What The OA says is wise, it is wisdom, for sure, but I don't think it is necessarily a kind of wisdom that is unattainable without education or supernatural ability. I think that's kind of the point. In the first episode, she is presented simply and concisely, if vaguely, as someone with simple but blunt insight. She's kind to the dog and it doesn't attack her; is this because she's an angel, or because the dog's "owners" would beat and threaten and manipulate the dog to be vicious to the point of a seeming loyalty, and yet with kindness and patience and a lack of fear and a display of self-assuredness, The OA could "bite" the dog (read: speak its language) and bring each other into the same plane of emotionality and respect. It's a TV Show, of course, but still, there's a kind of naturalism to everything she says and does.

So yes, while it's clearly a kind of transcendental wisdom that she appears to possess, I think the broader explications of the show are about how easy it can/could be to obtain this kind of wisdom in every one, in everyday life.

It is sourced from the writers of the show, obviously, but within the context of the show, I think that the real idea is that wisdom is simply another name for perspective and respect. If you took the time to step outside of yourself, step beyond the confines of your life's worries and anxieties and pressures and frustrations, and if you carried patience and respect and honesty with you, you (anyone) could find a kind of transcendental wisdom. It's a central aspect of most religious, faith-based, or practical spiritualities; the notion that enlightenment in this life is an attainable characteristic of goodness, rooted usually in notions of truth and love and patience.

I think that is the wisdom you are seeing her display, and I don't think it has (or needs) an extra-normal explanation.


You suggest that it might have been the swallowing of the bird that gave her this 'verbosity' - but I'm not sure it really stands, as in many of the other scenes post-bird-eating (in fact, the bulk of the show which is not a flashback) she does not speak in this manner.

I felt it was one of the TV show's weaknesses. We also don't find out what happened to her in between being dumped at the side of the road by Hap and jumping off the bridge.

Obviously, we knew that the bridge-jump was coming, but it isn't clear how much time elapses before that happens. Perhaps she had another NDE. It still wouldn't describe why she had these two random outbursts of faux-sage sermonising, and then cease them altogether.

So my answer is that I hope there is a Season 2 and that it will explain!

  • 3
    I think the real explanation may simply be that when they were developing the pilot, they had the idea of making her profoundly wise, and then after the pilot was picked up they dropped the idea in the subsequent episodes. Jan 18, 2017 at 14:42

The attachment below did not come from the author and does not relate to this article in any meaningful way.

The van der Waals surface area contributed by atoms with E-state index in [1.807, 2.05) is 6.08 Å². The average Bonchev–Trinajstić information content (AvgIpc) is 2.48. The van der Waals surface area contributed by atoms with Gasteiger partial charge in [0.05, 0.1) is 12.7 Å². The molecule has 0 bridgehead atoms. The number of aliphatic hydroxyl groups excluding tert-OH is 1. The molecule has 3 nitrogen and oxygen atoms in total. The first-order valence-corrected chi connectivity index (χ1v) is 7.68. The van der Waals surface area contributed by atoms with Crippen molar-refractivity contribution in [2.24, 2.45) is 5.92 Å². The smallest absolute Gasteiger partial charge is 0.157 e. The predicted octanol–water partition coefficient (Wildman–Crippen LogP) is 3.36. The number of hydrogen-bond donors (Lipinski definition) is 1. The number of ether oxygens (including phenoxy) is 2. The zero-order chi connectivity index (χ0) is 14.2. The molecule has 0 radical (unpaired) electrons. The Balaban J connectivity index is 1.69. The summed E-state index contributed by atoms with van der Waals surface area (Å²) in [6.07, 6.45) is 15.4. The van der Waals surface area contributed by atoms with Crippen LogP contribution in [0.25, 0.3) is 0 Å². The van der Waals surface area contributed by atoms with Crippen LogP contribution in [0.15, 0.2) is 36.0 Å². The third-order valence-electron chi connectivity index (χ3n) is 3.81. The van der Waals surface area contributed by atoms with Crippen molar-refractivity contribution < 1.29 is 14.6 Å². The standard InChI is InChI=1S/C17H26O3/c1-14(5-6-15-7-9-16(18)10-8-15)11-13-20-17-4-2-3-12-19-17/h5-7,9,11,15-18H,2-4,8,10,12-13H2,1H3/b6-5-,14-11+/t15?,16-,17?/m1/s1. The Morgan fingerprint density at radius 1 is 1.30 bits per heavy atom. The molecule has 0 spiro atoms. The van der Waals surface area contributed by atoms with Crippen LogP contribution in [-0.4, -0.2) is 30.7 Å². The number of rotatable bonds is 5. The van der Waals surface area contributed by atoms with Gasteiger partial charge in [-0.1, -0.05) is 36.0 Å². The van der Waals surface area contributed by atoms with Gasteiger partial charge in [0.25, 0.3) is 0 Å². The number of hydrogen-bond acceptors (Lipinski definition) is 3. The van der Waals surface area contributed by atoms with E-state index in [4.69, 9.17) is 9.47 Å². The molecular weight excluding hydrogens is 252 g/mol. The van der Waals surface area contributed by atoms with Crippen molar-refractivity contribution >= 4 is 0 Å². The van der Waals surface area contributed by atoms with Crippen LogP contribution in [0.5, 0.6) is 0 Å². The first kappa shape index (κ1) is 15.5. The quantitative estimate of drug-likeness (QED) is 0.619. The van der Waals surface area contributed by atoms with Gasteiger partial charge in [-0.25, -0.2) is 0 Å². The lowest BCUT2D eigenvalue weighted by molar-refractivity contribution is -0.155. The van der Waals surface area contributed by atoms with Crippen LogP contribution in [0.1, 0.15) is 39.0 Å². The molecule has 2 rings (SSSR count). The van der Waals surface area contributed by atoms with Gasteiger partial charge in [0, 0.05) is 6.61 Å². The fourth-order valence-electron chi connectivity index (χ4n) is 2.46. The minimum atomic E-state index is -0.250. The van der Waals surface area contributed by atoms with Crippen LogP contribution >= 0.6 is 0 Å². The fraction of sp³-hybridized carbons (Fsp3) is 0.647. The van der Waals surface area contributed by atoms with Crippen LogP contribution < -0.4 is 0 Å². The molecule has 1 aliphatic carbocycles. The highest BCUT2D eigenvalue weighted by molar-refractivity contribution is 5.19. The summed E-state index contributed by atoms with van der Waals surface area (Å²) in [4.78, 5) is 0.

• @KeshavSrinivasan I disagree a bit. I think the idea of her being or becoming a conduit to the universe(s) [so far] relies on not being in control of when and what sensory or transidental information she recieves--and that might include changes in laungages or speech patterns---Also in some rare real life NDE or people waking up from comma expiriences, sometimes the person may know a laungage never learned. So I think the show is playing with it intentionally, despite not being able to pinpoint modes. cnn.com/2016/10/24/health/teen-spanish-new-language-trnd/… Nov 20, 2017 at 20:31

Turning my comment into an answer, I think the idea is that Prairie is a conduit for "cosmic knowledge" and that knowledge extends itself into "other selves" that live across a multiverse, in which there are clusters of close parallel universes, and universes more far removed, as explained in season 2 by another more seasoned fellow traveler.

Prairie is not always in control of when she gets this cosmic sensory information, but because it's coming from elsewhere (and in various ways: random thoughts, actions/mystics in NDEs, Dreams, etc) and is a metaphysically transcending process, the difference in language or speech patterns is a way to emphasize and differentiate that mysterious whole BIGGER picture, because it's all Prairie and "not Prairie" at the same time.

In fact season two was in part about Prairie coming to terms with her counterpart Nina, because as Homer exposes at the beginning of the season, Prairie had no compassion for Nina, seemingly being afraid of her. Prairie learns at the end of the season how to embrace Nina and find commonality. Prairie also learns how knowing Nina, helps her to become stronger and more knowledgeable about herself. As they say, knowledge is power.

You must log in to answer this question.

Not the answer you're looking for? Browse other questions tagged .